SARAH NEARER FULLER FLOWER
C for Courtside / 513 Cooper St. August 3 - September 7th
Calli Moore, Risa Hricovsky, Jennifer J. Lee, Rachel LaBine
Curated by Joshua Bienko
"I'd like to be nearer.
It is alleged (not just because of the movie) that the hymn Nearer My God to Thee was the last song played on the RMS Titanic. Passengers were reported to have been slowly singing along as the ship sank. The lyrics are a retelling of "Jacob's Dream" or "Jacob's Ladder," a ladder that would bridge the gap between the heavens and the earth. Nearer My God to Thee was written by Sarah Flower in 1841 and was first put to music by Sarah's sister Eliza Flower. Sarah Flower also, on a holiday in Scotland to visit the radical preacher William Johnson Fox, set the female record for climbing up Ben Lomond (pictured above). The hymn is most commonly set to the 1856 tune "Bethany." In 1841, Sarah also published her longest work, Vivia Perpetua, A Dramatic Poem. She wrote poems and political verses that advocated for the equal treatment of the working class. She turned to acting in 1837 and, at Richmond played, Lady MacBeth. She died at the age of 43 and was buried beside her sister who preceded her by two years. At her grave, He Sendeth Sun, He Sendeth Shower was played.
I don't particularly know why I'm sharing this. I'm not totally sure why the hymn occurred to me. I do indeed want to be nearer. I'd like to be nearer to you, to my friends, and to my family. There are certain paintings that of course draw me nearer. But perhaps that is only the set up." - Joshua Bienko
Sarah Nearer Fuller Flower includes works by Calli Moore, Risa Hricovsky, Jennifer J. Lee and Rachel LaBine. LaBine's work functions along a seductive axis. There is an open and generous invitation to look closely... and slowly. There is an eloquence that is both familiar and unworldly, a nod perhaps to poetry as such. One is reluctant to use a word like "games," but there are games to be enjoyed and therein, discoveries. Jennifer J. Lee's paintings contain imagery that turns on its viewers. The execution of the painting and indeed Lee's oeuvre indicate work for the viewer to do. Discoveries come with questions. Questions prod pause, skepticism, and reflection and, like the end of Julio Cortàzar's Hopscotch, we loop back to the beginning from the end, forming questions about the work, the jute it's painted on, the formation of the couches, stocks, and on...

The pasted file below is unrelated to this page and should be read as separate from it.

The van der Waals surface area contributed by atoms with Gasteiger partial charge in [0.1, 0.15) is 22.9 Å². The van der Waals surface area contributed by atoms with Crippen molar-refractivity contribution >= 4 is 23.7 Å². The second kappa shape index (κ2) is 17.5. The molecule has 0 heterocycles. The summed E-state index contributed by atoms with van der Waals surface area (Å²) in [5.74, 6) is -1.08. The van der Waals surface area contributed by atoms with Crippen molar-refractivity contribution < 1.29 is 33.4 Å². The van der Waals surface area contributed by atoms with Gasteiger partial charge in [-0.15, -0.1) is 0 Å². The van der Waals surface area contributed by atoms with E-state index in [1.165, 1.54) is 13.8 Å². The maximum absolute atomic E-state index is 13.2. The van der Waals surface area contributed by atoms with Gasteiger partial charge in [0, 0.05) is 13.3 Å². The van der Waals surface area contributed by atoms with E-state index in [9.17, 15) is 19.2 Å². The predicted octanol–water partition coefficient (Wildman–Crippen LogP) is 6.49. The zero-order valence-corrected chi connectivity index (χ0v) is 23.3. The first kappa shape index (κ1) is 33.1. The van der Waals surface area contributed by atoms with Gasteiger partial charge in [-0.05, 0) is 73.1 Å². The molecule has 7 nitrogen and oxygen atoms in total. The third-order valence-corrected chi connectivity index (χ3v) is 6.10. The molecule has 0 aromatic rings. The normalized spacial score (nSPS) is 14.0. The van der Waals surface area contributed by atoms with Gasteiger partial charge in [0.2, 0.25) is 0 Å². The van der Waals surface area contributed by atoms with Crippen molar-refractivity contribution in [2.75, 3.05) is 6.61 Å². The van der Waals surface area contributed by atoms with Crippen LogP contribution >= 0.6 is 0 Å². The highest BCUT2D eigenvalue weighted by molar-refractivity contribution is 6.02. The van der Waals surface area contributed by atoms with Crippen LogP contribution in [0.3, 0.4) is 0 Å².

Risa Hricovsky's work "gives rise to misperceptions." This is an altogether valuable pursuit. When the prey throws the hunter of the scent, the dynamic shifts. The observed observes. It's a flawed presumption that art is something we are supposed to "get." Art is a tease, a poke, or as Carolyn Kristov-Bakargiev writes, "an invitation to the riddle of ambiguity." The pleasure is located precisely in the ambiguity and its resistance to capture. What precisely are Calli Moore's works? They continue to exist in as much as they resist finite definitions. They twist, conceal and shine, revealing the magic trick during its performance. The invitation isn't to "get" them. They aren't something you "get," explain, or define. So it is with the work of Risa, Rachel, Jennifer and Calli. There are parallels, intersections, overlaps and echos in the work of these four artists but there isn't an overarching theme, thesis or concept. The invitation is instead to simply draw nearer.
C for Courtside is an artist-run curatorial project space located just north of downtown Knoxville. Founded in the fall of 2017 with the intentions of facilitating multiple creative activities, the Directors (John Powers, Joshua Bienko, Lynne Ghenov, Eleanor Aldrich and Eric Cagley) will work to add to the exciting artistic development and momentum already at foot in the Southeast. In addition to exhibitions, C for Courtside will host artist lectures and guest speakers, live performances, pop-up shows, experimental theatre, justice seeking organizations in need of a place to meet, and other situationist aligned activities. Each endeavor will aim to extend the space of the gallery beyond its physical limitations, while fostering a community based in and on the exigencies of art-making. The launch of the space has been made possible in part by the support of an Ann and Steve Bailey Opportunity Grant.